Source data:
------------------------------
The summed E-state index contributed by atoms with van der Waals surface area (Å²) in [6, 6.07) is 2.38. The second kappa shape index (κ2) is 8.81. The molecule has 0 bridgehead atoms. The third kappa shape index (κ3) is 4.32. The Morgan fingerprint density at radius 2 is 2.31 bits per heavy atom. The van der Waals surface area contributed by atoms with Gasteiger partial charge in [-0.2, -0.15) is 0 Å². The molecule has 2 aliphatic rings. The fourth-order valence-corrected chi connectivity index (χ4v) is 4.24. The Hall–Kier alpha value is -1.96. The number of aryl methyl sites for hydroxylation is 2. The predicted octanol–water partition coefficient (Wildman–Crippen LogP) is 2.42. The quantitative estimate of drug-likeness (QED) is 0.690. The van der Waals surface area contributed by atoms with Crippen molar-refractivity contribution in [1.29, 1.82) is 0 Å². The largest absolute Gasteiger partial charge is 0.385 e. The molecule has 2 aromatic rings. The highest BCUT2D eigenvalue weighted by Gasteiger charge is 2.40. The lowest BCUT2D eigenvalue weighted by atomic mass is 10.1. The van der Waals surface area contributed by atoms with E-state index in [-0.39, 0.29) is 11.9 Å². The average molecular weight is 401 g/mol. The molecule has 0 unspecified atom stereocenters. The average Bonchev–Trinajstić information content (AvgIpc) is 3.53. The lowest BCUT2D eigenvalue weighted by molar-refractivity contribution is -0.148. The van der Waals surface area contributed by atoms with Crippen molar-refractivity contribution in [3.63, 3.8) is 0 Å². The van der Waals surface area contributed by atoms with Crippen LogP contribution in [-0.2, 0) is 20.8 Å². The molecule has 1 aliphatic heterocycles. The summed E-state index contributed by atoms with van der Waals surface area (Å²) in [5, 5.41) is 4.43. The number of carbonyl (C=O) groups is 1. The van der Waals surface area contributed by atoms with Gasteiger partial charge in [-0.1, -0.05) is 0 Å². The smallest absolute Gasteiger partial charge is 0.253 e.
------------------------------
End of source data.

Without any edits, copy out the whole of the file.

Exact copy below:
The summed E-state index contributed by atoms with van der Waals surface area (Å²) in [6, 6.07) is 2.38. The second kappa shape index (κ2) is 8.81. The molecule has 0 bridgehead atoms. The third kappa shape index (κ3) is 4.32. The Morgan fingerprint density at radius 2 is 2.31 bits per heavy atom. The van der Waals surface area contributed by atoms with Gasteiger partial charge in [-0.2, -0.15) is 0 Å². The molecule has 2 aliphatic rings. The fourth-order valence-corrected chi connectivity index (χ4v) is 4.24. The Hall–Kier alpha value is -1.96. The number of aryl methyl sites for hydroxylation is 2. The predicted octanol–water partition coefficient (Wildman–Crippen LogP) is 2.42. The quantitative estimate of drug-likeness (QED) is 0.690. The van der Waals surface area contributed by atoms with Crippen molar-refractivity contribution in [1.29, 1.82) is 0 Å². The largest absolute Gasteiger partial charge is 0.385 e. The molecule has 2 aromatic rings. The highest BCUT2D eigenvalue weighted by Gasteiger charge is 2.40. The lowest BCUT2D eigenvalue weighted by atomic mass is 10.1. The van der Waals surface area contributed by atoms with E-state index in [-0.39, 0.29) is 11.9 Å². The average molecular weight is 401 g/mol. The molecule has 0 unspecified atom stereocenters. The average Bonchev–Trinajstić information content (AvgIpc) is 3.53. The lowest BCUT2D eigenvalue weighted by molar-refractivity contribution is -0.148. The van der Waals surface area contributed by atoms with Crippen molar-refractivity contribution in [3.63, 3.8) is 0 Å². The van der Waals surface area contributed by atoms with Crippen LogP contribution in [-0.2, 0) is 20.8 Å². The molecule has 1 aliphatic heterocycles. The summed E-state index contributed by atoms with van der Waals surface area (Å²) in [5, 5.41) is 4.43. The number of carbonyl (C=O) groups is 1. The van der Waals surface area contributed by atoms with Gasteiger partial charge in [-0.1, -0.05) is 0 Å². The smallest absolute Gasteiger partial charge is 0.253 e.